BACKGROUND: Chronic stroke survivors are exposed to long-term disability and physical deconditioning, effects that may impact their independence and quality of life. Community-based programs optimizing the dose of exercise therapy that are simultaneously low risk and able to achieve high adherence should be identified. AIM: We tested the hypothesis that an 8-week, community-based, progressive mixed endurance- resistance exercise program at lower cardiovascular and muscular load yielded more mobility benefits than a higher-intensity program in chronic stroke survivors. DESIGN: A two-arm, parallel-group, pilot randomized, controlled clinical trial. SETTING: Hospital (recruitment); community-based adapted physical activity center (training). POPULATION: Thirty-five chronic stroke patients (mean age: 68.4±10.4 years; 27 males). METHODS: Participants were randomized to a Low-intensity Experimental (LI-E; n=18) or a High-intensity Active Control group (HI-C; n=17). Patients in the LI-E group performed over- ground intermittent walking (weeks 1-8) and muscle power training with portable tools (weeks 5-8); patients in the HI-C group executed treadmill walking (weeks 1-8) and strength training with gym machines (weeks 5-8). Changes in mobility, assessed using the 6-Minute Walking Distance (6MWD), were the primary outcome. Secondary outcomes included quality of life (Short Form-36 questionnaire; SF-36), gait speed (10-meter walking test), balance (Berg Balance Scale) and muscle performance of the lower limbs (strength and power of the quadriceps and femoral biceps). RESULTS: After 8 weeks, the 6MWD revealed more improvement for the LI-E group than the HI- C group (P=0.009). The SF36 physical activity domain (P=0.012) and peak power of the femoral quadriceps and biceps were also significantly improved for the LI-E group (P=0.008 and P<0.001, respectively) compared with the HI-C. Gait speed, balance and lower-limb strength increased in both groups; no significant differences were noted. The muscle power of the affected limb was the muscle parameter most correlated with mobility in the entire population. CONCLUSION: A low-intensity exercise program exhibited better results in terms of mobility, quality of life and muscle power compared with a higher-intensity program. Data need to be confirmed in a larger trial. CLINICAL REHABILITATION IMPACT: The effectiveness, low-intensity and possible implementation in poorly equipped community-based settings make the LI-E program potentially suitable for stroke survivors and frail individuals.

Effects of low-intensity endurance and resistance training on mobility in chronic stroke survivors. A pilot, randomized, controlled study

LAMBERTI, Nicola
Primo
;
STRAUDI, Sofia
Secondo
;
MALAGONI, Anna Maria
;
FELISATTI, Michele;ZAMBON, Christel;BASAGLIA, Nino
Penultimo
;
MANFREDINI, Fabio
Ultimo
2017

Abstract

BACKGROUND: Chronic stroke survivors are exposed to long-term disability and physical deconditioning, effects that may impact their independence and quality of life. Community-based programs optimizing the dose of exercise therapy that are simultaneously low risk and able to achieve high adherence should be identified. AIM: We tested the hypothesis that an 8-week, community-based, progressive mixed endurance- resistance exercise program at lower cardiovascular and muscular load yielded more mobility benefits than a higher-intensity program in chronic stroke survivors. DESIGN: A two-arm, parallel-group, pilot randomized, controlled clinical trial. SETTING: Hospital (recruitment); community-based adapted physical activity center (training). POPULATION: Thirty-five chronic stroke patients (mean age: 68.4±10.4 years; 27 males). METHODS: Participants were randomized to a Low-intensity Experimental (LI-E; n=18) or a High-intensity Active Control group (HI-C; n=17). Patients in the LI-E group performed over- ground intermittent walking (weeks 1-8) and muscle power training with portable tools (weeks 5-8); patients in the HI-C group executed treadmill walking (weeks 1-8) and strength training with gym machines (weeks 5-8). Changes in mobility, assessed using the 6-Minute Walking Distance (6MWD), were the primary outcome. Secondary outcomes included quality of life (Short Form-36 questionnaire; SF-36), gait speed (10-meter walking test), balance (Berg Balance Scale) and muscle performance of the lower limbs (strength and power of the quadriceps and femoral biceps). RESULTS: After 8 weeks, the 6MWD revealed more improvement for the LI-E group than the HI- C group (P=0.009). The SF36 physical activity domain (P=0.012) and peak power of the femoral quadriceps and biceps were also significantly improved for the LI-E group (P=0.008 and P<0.001, respectively) compared with the HI-C. Gait speed, balance and lower-limb strength increased in both groups; no significant differences were noted. The muscle power of the affected limb was the muscle parameter most correlated with mobility in the entire population. CONCLUSION: A low-intensity exercise program exhibited better results in terms of mobility, quality of life and muscle power compared with a higher-intensity program. Data need to be confirmed in a larger trial. CLINICAL REHABILITATION IMPACT: The effectiveness, low-intensity and possible implementation in poorly equipped community-based settings make the LI-E program potentially suitable for stroke survivors and frail individuals.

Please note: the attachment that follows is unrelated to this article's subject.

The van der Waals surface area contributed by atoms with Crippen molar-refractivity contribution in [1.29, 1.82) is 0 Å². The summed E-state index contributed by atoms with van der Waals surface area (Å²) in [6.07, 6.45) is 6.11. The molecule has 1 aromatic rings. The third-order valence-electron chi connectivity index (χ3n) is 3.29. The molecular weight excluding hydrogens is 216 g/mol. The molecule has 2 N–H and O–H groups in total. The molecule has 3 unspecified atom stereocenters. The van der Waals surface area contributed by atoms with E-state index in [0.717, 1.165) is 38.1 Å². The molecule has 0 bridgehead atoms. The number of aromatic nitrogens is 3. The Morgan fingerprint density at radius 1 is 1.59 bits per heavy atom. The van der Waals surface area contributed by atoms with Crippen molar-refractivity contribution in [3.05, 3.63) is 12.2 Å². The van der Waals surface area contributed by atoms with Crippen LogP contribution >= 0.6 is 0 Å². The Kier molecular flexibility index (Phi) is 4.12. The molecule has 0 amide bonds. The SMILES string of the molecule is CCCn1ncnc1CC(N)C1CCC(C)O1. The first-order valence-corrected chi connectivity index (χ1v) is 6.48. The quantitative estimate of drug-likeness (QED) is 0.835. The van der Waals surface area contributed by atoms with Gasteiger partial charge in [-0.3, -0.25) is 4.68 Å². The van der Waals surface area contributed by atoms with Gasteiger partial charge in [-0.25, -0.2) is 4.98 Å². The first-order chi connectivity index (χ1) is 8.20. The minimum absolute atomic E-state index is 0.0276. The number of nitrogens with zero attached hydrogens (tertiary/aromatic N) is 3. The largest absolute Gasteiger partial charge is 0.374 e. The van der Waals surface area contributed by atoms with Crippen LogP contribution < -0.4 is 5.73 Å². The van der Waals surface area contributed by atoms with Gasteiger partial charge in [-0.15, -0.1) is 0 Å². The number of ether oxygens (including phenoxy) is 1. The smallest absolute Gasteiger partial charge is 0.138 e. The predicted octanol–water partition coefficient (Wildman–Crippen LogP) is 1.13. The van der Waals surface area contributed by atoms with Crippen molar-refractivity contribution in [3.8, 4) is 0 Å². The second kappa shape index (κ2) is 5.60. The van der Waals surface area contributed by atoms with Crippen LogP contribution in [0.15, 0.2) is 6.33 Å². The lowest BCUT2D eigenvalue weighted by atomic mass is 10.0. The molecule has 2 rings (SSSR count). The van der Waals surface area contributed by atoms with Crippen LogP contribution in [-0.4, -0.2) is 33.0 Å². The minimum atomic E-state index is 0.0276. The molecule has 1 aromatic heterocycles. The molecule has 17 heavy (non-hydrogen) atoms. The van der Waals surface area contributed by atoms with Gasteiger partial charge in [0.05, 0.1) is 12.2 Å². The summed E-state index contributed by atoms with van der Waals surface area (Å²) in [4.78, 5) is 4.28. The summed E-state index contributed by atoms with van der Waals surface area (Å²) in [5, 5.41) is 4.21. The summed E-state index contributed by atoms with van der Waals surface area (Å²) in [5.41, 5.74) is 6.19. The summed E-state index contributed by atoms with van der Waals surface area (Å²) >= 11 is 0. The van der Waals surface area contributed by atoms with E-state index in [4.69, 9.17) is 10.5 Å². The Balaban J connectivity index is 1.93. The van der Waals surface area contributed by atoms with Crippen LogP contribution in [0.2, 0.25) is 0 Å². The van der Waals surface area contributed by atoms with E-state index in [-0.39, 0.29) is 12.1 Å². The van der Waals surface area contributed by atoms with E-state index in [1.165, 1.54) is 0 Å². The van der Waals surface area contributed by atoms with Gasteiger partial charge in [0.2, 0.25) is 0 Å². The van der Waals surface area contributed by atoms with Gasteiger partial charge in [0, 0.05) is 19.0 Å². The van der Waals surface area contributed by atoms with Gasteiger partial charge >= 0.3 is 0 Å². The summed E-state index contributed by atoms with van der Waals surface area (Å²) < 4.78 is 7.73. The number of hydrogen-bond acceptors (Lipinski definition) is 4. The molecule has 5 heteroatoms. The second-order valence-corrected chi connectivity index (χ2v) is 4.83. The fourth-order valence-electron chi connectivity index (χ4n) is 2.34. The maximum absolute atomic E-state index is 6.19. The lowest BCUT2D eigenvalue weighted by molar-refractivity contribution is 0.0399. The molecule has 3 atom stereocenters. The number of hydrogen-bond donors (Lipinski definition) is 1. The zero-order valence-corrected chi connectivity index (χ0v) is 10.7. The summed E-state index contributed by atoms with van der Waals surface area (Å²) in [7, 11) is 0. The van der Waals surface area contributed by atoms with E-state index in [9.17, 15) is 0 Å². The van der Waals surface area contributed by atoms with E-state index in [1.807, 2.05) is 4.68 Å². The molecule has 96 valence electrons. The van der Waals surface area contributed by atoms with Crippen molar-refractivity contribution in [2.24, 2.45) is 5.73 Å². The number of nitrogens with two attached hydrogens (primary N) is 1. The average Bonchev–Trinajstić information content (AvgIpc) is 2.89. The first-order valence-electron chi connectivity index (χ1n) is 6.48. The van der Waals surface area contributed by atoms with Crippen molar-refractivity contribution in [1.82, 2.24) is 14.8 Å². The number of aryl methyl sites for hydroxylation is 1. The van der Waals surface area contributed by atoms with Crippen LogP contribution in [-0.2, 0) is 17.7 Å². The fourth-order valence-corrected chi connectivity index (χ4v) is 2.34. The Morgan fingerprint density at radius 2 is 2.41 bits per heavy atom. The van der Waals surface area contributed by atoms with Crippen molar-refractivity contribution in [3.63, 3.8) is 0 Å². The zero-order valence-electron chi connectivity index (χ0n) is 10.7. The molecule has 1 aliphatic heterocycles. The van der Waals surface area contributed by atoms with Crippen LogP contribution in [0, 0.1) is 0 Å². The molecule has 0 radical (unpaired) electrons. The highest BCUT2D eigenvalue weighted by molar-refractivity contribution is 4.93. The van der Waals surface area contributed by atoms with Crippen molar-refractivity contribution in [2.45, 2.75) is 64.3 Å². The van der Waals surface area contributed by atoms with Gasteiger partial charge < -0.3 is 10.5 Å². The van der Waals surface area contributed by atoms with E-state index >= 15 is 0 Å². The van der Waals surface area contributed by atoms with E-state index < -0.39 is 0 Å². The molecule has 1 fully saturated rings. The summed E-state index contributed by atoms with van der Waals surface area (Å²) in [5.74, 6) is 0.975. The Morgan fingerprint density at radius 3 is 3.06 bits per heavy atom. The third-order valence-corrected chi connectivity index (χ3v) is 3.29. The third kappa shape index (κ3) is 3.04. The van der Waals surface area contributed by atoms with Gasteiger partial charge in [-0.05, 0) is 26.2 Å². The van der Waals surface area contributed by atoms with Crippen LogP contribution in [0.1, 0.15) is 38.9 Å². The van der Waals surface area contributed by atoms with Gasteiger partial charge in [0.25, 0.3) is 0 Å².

Lamberti, Nicola; Straudi, Sofia; Malagoni, Anna Maria; Argirò, M; Felisatti, Michele; Nardini, E; Zambon, Christel; Basaglia, Nino; Manfredini, Fabio
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Utilizza questo identificativo per citare o creare un link a questo documento: https://hdl.handle.net/11392/2365363
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